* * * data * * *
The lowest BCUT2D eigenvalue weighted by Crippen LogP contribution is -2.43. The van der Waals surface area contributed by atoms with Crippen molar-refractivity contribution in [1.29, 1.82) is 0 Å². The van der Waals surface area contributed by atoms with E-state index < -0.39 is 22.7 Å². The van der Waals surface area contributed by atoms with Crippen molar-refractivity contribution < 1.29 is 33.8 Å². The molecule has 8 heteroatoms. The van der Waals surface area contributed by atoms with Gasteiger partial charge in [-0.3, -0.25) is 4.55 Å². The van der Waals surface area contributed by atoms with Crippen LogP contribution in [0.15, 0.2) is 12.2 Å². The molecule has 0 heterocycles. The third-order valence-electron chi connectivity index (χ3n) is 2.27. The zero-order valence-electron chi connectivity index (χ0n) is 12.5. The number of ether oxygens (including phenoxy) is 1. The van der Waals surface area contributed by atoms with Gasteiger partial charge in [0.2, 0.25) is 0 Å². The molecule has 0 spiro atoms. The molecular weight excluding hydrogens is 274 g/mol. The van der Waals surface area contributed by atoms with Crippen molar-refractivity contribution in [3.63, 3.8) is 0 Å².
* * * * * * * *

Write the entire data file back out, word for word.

The lowest BCUT2D eigenvalue weighted by Crippen LogP contribution is -2.43. The van der Waals surface area contributed by atoms with Crippen molar-refractivity contribution in [1.29, 1.82) is 0 Å². The van der Waals surface area contributed by atoms with E-state index < -0.39 is 22.7 Å². The van der Waals surface area contributed by atoms with Crippen molar-refractivity contribution < 1.29 is 33.8 Å². The molecule has 8 heteroatoms. The van der Waals surface area contributed by atoms with Gasteiger partial charge in [-0.3, -0.25) is 4.55 Å². The van der Waals surface area contributed by atoms with Crippen LogP contribution in [0.15, 0.2) is 12.2 Å². The molecule has 0 heterocycles. The third-order valence-electron chi connectivity index (χ3n) is 2.27. The zero-order valence-electron chi connectivity index (χ0n) is 12.5. The number of ether oxygens (including phenoxy) is 1. The van der Waals surface area contributed by atoms with Gasteiger partial charge in [0.2, 0.25) is 0 Å². The molecule has 0 spiro atoms. The molecular weight excluding hydrogens is 274 g/mol. The van der Waals surface area contributed by atoms with Crippen molar-refractivity contribution in [3.63, 3.8) is 0 Å².